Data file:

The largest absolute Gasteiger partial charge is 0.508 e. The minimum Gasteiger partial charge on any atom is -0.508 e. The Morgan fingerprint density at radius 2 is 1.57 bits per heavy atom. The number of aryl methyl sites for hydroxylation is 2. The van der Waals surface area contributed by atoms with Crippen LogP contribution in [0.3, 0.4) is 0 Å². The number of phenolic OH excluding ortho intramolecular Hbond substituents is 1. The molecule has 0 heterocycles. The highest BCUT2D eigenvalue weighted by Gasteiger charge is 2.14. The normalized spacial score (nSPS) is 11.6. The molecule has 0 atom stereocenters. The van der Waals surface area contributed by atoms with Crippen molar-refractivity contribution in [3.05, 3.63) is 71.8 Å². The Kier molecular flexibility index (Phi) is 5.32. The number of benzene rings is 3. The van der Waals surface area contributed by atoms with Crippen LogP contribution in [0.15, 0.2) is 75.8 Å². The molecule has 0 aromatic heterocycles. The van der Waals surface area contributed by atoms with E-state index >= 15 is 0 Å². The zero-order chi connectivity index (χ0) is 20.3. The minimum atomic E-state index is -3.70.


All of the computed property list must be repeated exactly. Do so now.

The largest absolute Gasteiger partial charge is 0.508 e. The minimum Gasteiger partial charge on any atom is -0.508 e. The Morgan fingerprint density at radius 2 is 1.57 bits per heavy atom. The number of aryl methyl sites for hydroxylation is 2. The van der Waals surface area contributed by atoms with Crippen LogP contribution in [0.3, 0.4) is 0 Å². The number of phenolic OH excluding ortho intramolecular Hbond substituents is 1. The molecule has 0 heterocycles. The highest BCUT2D eigenvalue weighted by Gasteiger charge is 2.14. The normalized spacial score (nSPS) is 11.6. The molecule has 0 atom stereocenters. The van der Waals surface area contributed by atoms with Crippen molar-refractivity contribution in [3.05, 3.63) is 71.8 Å². The Kier molecular flexibility index (Phi) is 5.32. The number of benzene rings is 3. The van der Waals surface area contributed by atoms with Crippen LogP contribution in [0.15, 0.2) is 75.8 Å². The molecule has 0 aromatic heterocycles. The van der Waals surface area contributed by atoms with E-state index >= 15 is 0 Å². The zero-order chi connectivity index (χ0) is 20.3. The minimum atomic E-state index is -3.70.